Wednesday, September 14, 2011

Kindness/Strangers

I think it was 2003 when I went to London with my family. On one of our Sundays, we went to Speakers' Corner in Hyde Park. This is the place where anyone can come and try to attract an audience to listen to what they have to say. Those who want to take a stab at it bring something to stand on--a little step stool or some such--as it helps attract attention.
All kinds of people come, and they talk about all kinds of things. Some people dress up a little, to help attract attention. Some people are kind of marginal or nutty and talk about things like why we should all use olive oil. Other people make heavy-duty political arguments. It seems enormously democratic--the idea of having a voice if you want to use it. It actually reminds me a little of blogging. Each of us in our little space, saying what we like, hoping someone will listen.


My family and I were fascinated, and we stayed for a long time, listening to a lot of people. Some people seemed to be regulars, and have a regular audience. It's interesting to think about why some people get the bigger audiences. Same with bloggers. Some people put up a post and get hundreds of responses. Others get zero. Oh well.

As you might be able to imagine, in 2003, we heard lots of speakers dissing George W. Bush and America. One fellow, who seemed to be a regular and who attracted a good crowd, said that Bush was a demonic terrorist. Also, this speaker made several claims and generalizations about America or Americans. My family and I were standing in the crowd, and let me tell you, it was awkward and uncomfortable to feel lumped together with George Bush and US policy in this way.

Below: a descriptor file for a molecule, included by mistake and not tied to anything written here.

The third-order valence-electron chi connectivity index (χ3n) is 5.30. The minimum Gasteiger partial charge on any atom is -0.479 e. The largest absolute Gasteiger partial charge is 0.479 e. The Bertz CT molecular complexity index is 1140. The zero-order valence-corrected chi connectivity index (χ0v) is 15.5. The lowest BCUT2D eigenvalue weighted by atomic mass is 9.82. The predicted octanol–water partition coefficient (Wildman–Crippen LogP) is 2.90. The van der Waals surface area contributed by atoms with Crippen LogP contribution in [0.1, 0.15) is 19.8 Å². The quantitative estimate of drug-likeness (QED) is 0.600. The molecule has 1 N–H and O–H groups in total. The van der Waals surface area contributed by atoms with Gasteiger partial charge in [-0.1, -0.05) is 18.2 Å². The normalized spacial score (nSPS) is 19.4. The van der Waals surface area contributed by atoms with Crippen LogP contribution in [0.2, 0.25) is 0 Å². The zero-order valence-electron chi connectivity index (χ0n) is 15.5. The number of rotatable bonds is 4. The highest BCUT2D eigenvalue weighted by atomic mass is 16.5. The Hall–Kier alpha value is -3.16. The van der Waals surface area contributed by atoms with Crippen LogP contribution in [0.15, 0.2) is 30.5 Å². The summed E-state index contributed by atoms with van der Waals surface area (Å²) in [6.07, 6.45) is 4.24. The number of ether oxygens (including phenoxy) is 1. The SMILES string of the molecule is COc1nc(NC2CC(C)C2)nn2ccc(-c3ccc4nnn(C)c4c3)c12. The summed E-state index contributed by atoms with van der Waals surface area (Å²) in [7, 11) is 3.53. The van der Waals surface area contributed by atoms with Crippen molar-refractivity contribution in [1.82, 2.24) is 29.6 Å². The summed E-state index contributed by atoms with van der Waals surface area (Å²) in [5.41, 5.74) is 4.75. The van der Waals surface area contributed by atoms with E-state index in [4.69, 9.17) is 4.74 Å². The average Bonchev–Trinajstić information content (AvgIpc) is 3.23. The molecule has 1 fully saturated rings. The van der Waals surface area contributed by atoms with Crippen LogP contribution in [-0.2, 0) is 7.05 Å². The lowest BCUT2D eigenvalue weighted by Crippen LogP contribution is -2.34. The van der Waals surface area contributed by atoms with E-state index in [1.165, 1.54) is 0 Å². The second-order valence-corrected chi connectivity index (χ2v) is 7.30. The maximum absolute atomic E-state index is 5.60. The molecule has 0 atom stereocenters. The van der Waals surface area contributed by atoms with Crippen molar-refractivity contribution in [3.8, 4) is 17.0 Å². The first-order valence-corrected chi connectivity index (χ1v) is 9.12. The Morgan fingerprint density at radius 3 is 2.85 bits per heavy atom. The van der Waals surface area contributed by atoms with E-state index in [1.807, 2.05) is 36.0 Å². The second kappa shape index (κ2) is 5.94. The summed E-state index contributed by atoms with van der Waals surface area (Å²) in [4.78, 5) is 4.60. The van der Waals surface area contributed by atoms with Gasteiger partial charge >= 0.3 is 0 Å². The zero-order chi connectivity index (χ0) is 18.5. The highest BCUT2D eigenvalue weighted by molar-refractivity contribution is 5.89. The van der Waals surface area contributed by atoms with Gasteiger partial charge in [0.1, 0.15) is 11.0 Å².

Near me were several African men. They had light scarring on their cheeks, which I recognized as African. Something about me must have been recognizable as American because one man reached over, gently placed his hand on my arm and said, "We know the difference between a country's policy and its people."

8 comments:

Margaret P. said...

Great story today. Thanks!

Susan Messer said...

Thanks, Margaret P., for stopping by. You have been on my mind. I need to talk to you.

Jim Poznak said...

But, the speaker did offer his platform to anyone who wanted a chance to defend the US in general or the US invasion of Iraq in particular.

Susan Messer said...

Well, this is true. I don't recall there being any takers. Amazing experience though--the speaker offering the platform to others. I remember, too, that sometimes the rhetoric could get pretty hot and the crowd pretty stirred up, but everyone seemed to know how to rein the feeling in, so it didn't spill over into fisticuffs. That was interesting to observe as well.

Anonymous said...

Your memory sounds like what happened in the Village in NYC during the 60s. It's not a matter of what you say, although you never know what you might hear in this kind of environment, but more importantly, is the idea that this is true freedom of speech.

rasirds@cox.net

Susan Messer said...

It's good to be able to speak one's mind.

Anonymous said...

Happy, Healthy New Year to you and yours!

Rasirds@cox.net

Susan Messer said...

And same to you . . .